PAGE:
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Old 04-18-2011, 04:21 PM
 
Location: San Antonio
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Quote:
Originally Posted by NJGOAT View Post
Basically the Germans were tried for committing crimes that weren't defined as crimes when they were carried out. The victors write the history books...and apparently the laws.

Well the Germans merited punishment whether the things they were punished for were defined as crimes yet or not. Simply as a practical matter they needed hammering and hammering hard.
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Old 04-19-2011, 09:51 AM
 
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Quote:
Originally Posted by Irishtom29 View Post
Well the Germans merited punishment whether the things they were punished for were defined as crimes yet or not. Simply as a practical matter they needed hammering and hammering hard.
I'm not disagreeing that the Nuremberg Trials weren't needed and the punishments weren't deserved. Merely pointing out that there was a lot of contention even among the people who were involved in the trial and leading legal minds of the day as to the validity of the actual proceedings and the precedents that were being set.

Afterall, the French, British, Americans and especially the Russians were guilty of many of the same crimes levied against the Germans. For instance, Keitel, Jodl and Ribbentrop were brought up on charges that included "conspiracy to commit aggression against Poland" in 1939. If memory serves, there was another nation that actively conspired and participated in the "aggression against Poland", yet they were not charged. Soviet atrocities during the war were almost on the same level to those the Germans were being found guilty of.

So, while I have no problem with Nuremberg as a form of "victor's justice" it is a far stretch to call it an actual legal proceeding. These are the four main indictments at Nuremberg:


Quote:
  1. Participation in a common plan or conspiracy for the accomplishment of a crime against peace
  2. Planning, initiating and waging wars of aggression and other crimes against peace
  3. War crimes
  4. Crimes against humanity
All of the Allied nations were guilty in some aspects to the first three counts. The Soviets were certainly guilty of count 4 by anyones estimation.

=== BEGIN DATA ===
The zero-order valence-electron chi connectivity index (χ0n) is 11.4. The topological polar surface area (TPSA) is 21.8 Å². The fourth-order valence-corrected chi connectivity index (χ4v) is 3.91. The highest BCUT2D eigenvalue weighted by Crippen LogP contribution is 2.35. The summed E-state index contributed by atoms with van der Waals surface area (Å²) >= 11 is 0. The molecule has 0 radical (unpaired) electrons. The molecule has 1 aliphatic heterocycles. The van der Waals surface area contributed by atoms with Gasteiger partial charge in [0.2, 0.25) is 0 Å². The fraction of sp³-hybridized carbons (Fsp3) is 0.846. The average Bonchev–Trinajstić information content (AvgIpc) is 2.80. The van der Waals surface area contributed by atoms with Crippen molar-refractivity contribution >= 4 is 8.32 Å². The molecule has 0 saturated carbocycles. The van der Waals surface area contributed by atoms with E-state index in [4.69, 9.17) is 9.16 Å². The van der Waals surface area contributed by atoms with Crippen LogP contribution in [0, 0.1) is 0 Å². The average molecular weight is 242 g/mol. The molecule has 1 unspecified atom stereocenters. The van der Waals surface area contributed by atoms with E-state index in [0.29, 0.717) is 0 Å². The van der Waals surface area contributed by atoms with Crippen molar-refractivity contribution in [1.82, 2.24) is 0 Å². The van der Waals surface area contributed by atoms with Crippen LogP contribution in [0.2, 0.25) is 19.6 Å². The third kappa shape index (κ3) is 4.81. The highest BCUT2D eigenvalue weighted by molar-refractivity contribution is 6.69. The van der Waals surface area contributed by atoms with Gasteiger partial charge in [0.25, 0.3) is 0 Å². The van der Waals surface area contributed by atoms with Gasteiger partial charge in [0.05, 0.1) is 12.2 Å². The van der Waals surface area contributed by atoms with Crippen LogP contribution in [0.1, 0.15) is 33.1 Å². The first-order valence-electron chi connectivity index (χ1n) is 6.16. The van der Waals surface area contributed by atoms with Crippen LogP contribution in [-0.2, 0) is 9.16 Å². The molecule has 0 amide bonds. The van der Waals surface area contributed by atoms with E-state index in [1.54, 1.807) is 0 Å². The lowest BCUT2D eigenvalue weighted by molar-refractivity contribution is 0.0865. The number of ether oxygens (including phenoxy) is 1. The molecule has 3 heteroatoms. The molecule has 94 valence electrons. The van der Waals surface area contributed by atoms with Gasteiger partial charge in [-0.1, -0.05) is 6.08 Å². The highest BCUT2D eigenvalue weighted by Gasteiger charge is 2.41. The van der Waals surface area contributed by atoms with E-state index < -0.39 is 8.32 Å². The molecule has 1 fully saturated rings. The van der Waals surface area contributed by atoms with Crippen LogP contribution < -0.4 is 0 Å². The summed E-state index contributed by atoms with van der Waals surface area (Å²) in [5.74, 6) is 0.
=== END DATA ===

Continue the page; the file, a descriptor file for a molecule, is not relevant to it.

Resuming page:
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Old 04-19-2011, 07:05 PM
 
Location: un peu près de Chicago
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Quote:
Originally Posted by NJGOAT View Post
The Soviets were certainly guilty of count 4 by anyones estimation.
The Russians lost 20 million souls in WWII. The Germans got their due. "They that sow the wind, shall reap the whirlwind."
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Old 04-19-2011, 08:59 PM
 
Location: Los Angeles area
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Default "Victors' justice" - some more thoughts

Quote:
Originally Posted by NJGOAT View Post
I'm not disagreeing that the Nuremberg Trials weren't needed and the punishments weren't deserved. Merely pointing out that there was a lot of contention even among the people who were involved in the trial and leading legal minds of the day as to the validity of the actual proceedings and the precedents that were being set.

Afterall, the French, British, Americans and especially the Russians were guilty of many of the same crimes levied against the Germans. For instance, Keitel, Jodl and Ribbentrop were brought up on charges that included "conspiracy to commit aggression against Poland" in 1939. If memory serves, there was another nation that actively conspired and participated in the "aggression against Poland", yet they were not charged. Soviet atrocities during the war were almost on the same level to those the Germans were being found guilty of.

So, while I have no problem with Nuremberg as a form of "victor's justice" it is a far stretch to call it an actual legal proceeding.